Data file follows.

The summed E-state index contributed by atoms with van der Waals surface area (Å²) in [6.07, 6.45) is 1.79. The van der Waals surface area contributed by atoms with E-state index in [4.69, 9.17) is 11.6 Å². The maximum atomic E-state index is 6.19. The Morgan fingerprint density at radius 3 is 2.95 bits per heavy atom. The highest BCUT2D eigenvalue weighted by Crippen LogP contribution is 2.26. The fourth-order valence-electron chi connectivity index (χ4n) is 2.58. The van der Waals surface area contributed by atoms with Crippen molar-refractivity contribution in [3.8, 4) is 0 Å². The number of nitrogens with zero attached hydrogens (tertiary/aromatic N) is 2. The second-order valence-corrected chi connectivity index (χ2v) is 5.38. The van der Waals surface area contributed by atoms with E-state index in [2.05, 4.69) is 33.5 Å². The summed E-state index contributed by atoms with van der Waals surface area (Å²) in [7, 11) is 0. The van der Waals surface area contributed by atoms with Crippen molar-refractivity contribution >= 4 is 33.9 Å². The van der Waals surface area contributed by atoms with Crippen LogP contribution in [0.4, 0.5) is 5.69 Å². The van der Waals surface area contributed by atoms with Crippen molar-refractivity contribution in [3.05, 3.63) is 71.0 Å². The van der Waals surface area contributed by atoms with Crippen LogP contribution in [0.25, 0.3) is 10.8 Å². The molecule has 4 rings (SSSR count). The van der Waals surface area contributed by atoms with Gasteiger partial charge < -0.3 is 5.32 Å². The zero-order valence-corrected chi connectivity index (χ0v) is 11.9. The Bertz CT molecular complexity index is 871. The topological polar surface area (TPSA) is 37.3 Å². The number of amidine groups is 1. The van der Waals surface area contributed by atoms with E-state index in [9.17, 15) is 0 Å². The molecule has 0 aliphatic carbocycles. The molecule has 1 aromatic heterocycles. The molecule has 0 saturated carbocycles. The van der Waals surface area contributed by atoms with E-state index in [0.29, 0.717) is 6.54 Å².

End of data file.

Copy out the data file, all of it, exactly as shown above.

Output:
The summed E-state index contributed by atoms with van der Waals surface area (Å²) in [6.07, 6.45) is 1.79. The van der Waals surface area contributed by atoms with E-state index in [4.69, 9.17) is 11.6 Å². The maximum atomic E-state index is 6.19. The Morgan fingerprint density at radius 3 is 2.95 bits per heavy atom. The highest BCUT2D eigenvalue weighted by Crippen LogP contribution is 2.26. The fourth-order valence-electron chi connectivity index (χ4n) is 2.58. The van der Waals surface area contributed by atoms with Crippen molar-refractivity contribution in [3.8, 4) is 0 Å². The number of nitrogens with zero attached hydrogens (tertiary/aromatic N) is 2. The second-order valence-corrected chi connectivity index (χ2v) is 5.38. The van der Waals surface area contributed by atoms with E-state index in [2.05, 4.69) is 33.5 Å². The summed E-state index contributed by atoms with van der Waals surface area (Å²) in [7, 11) is 0. The van der Waals surface area contributed by atoms with Crippen molar-refractivity contribution >= 4 is 33.9 Å². The van der Waals surface area contributed by atoms with Crippen LogP contribution in [0.4, 0.5) is 5.69 Å². The van der Waals surface area contributed by atoms with Crippen molar-refractivity contribution in [3.05, 3.63) is 71.0 Å². The van der Waals surface area contributed by atoms with Crippen LogP contribution in [0.25, 0.3) is 10.8 Å². The molecule has 4 rings (SSSR count). The van der Waals surface area contributed by atoms with Gasteiger partial charge < -0.3 is 5.32 Å². The zero-order valence-corrected chi connectivity index (χ0v) is 11.9. The Bertz CT molecular complexity index is 871. The topological polar surface area (TPSA) is 37.3 Å². The number of amidine groups is 1. The van der Waals surface area contributed by atoms with E-state index in [9.17, 15) is 0 Å². The molecule has 0 aliphatic carbocycles. The molecule has 1 aromatic heterocycles. The molecule has 0 saturated carbocycles. The van der Waals surface area contributed by atoms with E-state index in [0.29, 0.717) is 6.54 Å².